Hello. There seems to be something in the air about Fleetwood Mac today.
I appreciate this because I've been thinking recently about how dearly I love Fleetwood Mac and how this love seems to be -- like my things about Motown and Morrissey and my attraction to the scent of bay rum -- one of those things in myself that is a signpost, a marker of something that I am.
As I am still kind of experiencing a quarter-life crisis, I find these markers valuable because they give me something to hang on to. But because I also eventually want to leave my quarter-life crisis, I am moved to try to understand this in terms beyond myself.
The Motown thing is about the fascination of glamour and style and collaboration, not to mention the endlessly (to me) interesting idea of singing about sad things in a happy way. The Morrissey thing is about productive self-absorption, and about being open with your esoteric sources of inspiration. Bay rum just smells like goodness. And Fleetwood Mac is a group that uses high skill to make interesting, yet accessible, things.
All of these boil down even further to a word I first used on this blog on March 4, 2012 and not often since then, a value I increasingly pursue in pop music and in life: authenticity. I felt afraid to use it the first time around because it seemed, I don't know, maybe self-evident? Maybe taking on something I didn't know if I wanted to or was ready to take on?
It's a slippery thing, but I think it may be the most important thing. The last time I wrote about Fleetwood Mac I said, "This blog is about relationships." I still think that's true, but I also think deeper down this blog is about authenticity: not only songs that exemplify it, but my own search for it -- stumblingly, and over time.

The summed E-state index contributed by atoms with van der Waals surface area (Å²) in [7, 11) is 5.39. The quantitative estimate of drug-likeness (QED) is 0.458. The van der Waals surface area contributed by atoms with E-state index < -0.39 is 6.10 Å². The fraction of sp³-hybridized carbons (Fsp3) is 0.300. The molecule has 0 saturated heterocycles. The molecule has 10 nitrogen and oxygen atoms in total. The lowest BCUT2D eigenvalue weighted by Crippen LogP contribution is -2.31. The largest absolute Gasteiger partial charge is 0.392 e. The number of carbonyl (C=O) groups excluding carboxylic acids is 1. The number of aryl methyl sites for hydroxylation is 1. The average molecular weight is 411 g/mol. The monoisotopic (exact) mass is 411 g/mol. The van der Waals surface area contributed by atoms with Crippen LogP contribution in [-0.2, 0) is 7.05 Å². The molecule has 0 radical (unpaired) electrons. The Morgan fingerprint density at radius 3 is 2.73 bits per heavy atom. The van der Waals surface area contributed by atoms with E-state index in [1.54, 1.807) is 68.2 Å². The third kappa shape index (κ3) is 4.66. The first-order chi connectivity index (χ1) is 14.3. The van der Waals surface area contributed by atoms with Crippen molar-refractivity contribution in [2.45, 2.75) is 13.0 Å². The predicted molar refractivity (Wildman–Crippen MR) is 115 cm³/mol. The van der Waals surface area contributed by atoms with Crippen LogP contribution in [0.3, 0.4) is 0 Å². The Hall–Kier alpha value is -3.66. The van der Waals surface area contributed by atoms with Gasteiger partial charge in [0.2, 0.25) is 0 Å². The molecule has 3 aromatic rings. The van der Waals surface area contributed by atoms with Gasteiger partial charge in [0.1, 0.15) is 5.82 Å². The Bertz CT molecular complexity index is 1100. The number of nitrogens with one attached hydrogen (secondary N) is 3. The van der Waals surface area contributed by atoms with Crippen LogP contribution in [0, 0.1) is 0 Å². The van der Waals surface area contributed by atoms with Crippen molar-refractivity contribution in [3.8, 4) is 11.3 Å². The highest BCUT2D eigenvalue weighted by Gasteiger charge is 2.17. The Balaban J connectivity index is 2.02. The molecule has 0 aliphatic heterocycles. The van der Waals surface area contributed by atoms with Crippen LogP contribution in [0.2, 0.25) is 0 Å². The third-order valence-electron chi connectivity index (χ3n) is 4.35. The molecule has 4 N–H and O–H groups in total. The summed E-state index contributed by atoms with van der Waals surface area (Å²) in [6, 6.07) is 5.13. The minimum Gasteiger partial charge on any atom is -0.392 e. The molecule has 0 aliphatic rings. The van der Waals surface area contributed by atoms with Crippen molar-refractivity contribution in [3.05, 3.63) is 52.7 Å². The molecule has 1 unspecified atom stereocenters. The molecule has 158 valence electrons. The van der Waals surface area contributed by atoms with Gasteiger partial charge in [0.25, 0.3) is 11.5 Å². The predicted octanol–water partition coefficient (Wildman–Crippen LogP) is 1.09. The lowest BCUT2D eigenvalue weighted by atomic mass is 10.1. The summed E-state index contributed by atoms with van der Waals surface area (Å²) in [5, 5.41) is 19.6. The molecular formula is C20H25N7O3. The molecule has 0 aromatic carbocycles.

The song: Fleetwood Mac, "Never Forget"; 1979
"Never Forget" is interesting to me because it is off the 1979 album Tusk, their majorly ballsy follow-up to mega-hit Rumours. Nobody really liked Tusk at the time but now I think everyone probably loves it, just because it is very hard not to love. As an album, it's a little strange and off-kilter. The songs don't seem to be in the right order. And you're not really quite sure what it's about, thematically, at least not in the same way you are sure that Rumours is about love and its dissolution. (Maybe Tusk is about the dissolved pieces.)
And it ends with this song, written and sung by Christine McVie who may be the least appreciated member of the band (including by me). At her best, her contribution to Fleetwood Mac is this fatal sweetness, a sweetness that seems too much to be real. In this song, "the stars must be my friends to shine for me" and "just remember that love is gold" sometimes stick in my throat because, like it or not, I am still a product of my time and my time just does NOT get down with that kind of un-self-conscious dreaminess. (I wish it did, though. I read recently on some strange person's Internet blog [no, not this one] that soon we'll all become more comfortable with mysticism and move away from the obsession with logic, science, and reason. He offered no evidence for this naturally, but I believe it wholeheartedly because I want to.)
But whenever this song comes on, a little burble comes up in my heart and I feel like I should look up at the sky just to see what's going on out there. This is a decision I never regret.